Monday, December 30, 2013

Peruvian Buddhism, oldest in South America

Ashley Wells, Xochitl, Wisdom Quarterly; Annie Murphy, The World (
Peru is a land of ancient mysteries and Japanese Zen immigrants (
Buddhist meditation in Peru (
A small group of people from the Japanese community recently gathered at the temple in Lima to chant and make offerings to their deceased relatives.

On the altar were plates of sandwiches and cakes, even a bag of Lay’s potato chips.
One of the unintended consequences of Peru’s booming economy is that life in the capital is becoming more stressful. Lima is covered in construction sites, competition for the best jobs, and housing is brutal, and traffic is horrendous. Still, people there are finding creative ways to relax in the midst of all that. Some of them are turning to Buddhist meditation.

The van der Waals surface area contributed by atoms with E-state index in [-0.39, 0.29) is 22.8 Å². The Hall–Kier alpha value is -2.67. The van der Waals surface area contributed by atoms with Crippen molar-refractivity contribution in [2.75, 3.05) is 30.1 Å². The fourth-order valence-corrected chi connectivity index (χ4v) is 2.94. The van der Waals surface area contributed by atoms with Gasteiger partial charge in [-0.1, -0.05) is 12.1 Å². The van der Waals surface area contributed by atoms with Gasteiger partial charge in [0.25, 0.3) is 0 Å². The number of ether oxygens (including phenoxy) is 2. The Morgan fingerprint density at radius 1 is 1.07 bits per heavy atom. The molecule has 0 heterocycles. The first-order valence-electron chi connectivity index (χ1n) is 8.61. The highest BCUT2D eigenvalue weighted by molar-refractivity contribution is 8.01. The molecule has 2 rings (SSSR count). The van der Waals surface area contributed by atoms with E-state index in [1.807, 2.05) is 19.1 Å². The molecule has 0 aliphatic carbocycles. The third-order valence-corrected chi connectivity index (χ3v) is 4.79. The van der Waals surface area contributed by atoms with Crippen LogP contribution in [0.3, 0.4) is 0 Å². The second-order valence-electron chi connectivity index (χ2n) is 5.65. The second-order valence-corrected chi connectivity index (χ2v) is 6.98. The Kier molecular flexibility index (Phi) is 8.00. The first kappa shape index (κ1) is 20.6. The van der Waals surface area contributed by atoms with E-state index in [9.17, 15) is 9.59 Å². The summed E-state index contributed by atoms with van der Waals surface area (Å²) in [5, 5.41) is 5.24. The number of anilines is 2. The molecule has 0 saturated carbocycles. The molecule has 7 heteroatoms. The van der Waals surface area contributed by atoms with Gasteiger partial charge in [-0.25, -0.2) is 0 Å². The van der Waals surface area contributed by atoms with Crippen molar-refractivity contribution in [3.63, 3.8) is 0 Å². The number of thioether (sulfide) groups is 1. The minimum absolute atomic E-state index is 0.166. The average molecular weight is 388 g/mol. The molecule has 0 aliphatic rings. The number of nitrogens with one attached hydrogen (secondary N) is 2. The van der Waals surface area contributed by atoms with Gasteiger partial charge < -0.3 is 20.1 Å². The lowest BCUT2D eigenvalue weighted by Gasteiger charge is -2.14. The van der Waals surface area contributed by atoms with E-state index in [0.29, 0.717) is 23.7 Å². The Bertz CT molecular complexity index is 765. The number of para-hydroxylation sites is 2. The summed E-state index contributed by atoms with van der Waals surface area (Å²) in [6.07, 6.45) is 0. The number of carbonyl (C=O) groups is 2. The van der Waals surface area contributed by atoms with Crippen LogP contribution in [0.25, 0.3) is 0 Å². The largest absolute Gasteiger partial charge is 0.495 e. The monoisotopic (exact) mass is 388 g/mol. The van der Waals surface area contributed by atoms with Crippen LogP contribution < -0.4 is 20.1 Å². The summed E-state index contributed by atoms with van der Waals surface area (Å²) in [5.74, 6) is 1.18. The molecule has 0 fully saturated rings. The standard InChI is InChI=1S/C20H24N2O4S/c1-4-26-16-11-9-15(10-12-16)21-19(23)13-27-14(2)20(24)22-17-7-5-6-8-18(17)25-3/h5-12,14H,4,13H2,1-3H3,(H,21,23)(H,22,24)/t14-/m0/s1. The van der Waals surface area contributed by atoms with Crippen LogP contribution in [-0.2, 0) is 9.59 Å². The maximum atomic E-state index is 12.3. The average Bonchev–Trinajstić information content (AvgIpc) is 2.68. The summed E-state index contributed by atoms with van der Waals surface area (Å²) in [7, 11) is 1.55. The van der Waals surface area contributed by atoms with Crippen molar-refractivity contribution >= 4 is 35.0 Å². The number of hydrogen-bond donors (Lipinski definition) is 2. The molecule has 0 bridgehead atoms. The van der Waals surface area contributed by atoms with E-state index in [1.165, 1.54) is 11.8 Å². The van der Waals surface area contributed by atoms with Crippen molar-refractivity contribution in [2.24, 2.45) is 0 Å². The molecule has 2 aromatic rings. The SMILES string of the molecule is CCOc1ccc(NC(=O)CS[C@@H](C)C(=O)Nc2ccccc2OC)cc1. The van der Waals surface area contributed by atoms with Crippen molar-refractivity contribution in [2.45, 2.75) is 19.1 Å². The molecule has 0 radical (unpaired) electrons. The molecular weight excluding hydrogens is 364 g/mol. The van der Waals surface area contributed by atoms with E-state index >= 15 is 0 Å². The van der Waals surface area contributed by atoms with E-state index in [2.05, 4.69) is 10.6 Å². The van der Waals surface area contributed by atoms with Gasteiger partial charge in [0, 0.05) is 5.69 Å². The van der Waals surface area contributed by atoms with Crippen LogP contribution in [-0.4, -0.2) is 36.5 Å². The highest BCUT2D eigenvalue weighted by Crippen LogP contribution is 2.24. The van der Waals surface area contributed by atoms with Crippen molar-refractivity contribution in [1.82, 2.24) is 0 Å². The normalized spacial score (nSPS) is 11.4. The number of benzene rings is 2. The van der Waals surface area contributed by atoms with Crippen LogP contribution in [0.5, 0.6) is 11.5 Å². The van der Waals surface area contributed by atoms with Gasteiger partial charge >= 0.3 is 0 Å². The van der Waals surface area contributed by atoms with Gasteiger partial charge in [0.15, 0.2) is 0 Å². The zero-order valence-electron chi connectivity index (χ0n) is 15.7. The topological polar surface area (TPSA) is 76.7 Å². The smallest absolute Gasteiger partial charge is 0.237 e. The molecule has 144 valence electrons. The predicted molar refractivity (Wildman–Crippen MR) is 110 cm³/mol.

In 1903, Zen Buddhism arrived (SZ)
The oldest Buddhist temple in South America is just outside Lima, in a town called CaƱete. It’s one large room with tile floors that feel cool under bare feet. The enormous altar is filled with incense, flowers, and small wooden statues that represent members of Japanese families that started migrating here in the early 1900s. Some families have also chosen to leave actual remains, in urns wrapped in knotted bundles of white cotton.

“Those urns contain remains of the first immigrants who came to Peru,” says Carmen Toledo, the temple caretaker, pointing to a few urns on the highest shelf.

She tells me that after Brazil, Peru has the second largest Japanese population outside of Japan. They hung onto a lot of traditions, Toledo says, building this temple and also incorporating Japanese food into Peruvian cuisine. More

Two suicide bombings kill at least 31 people in Volgograd
Buddhism arrived very early

No comments: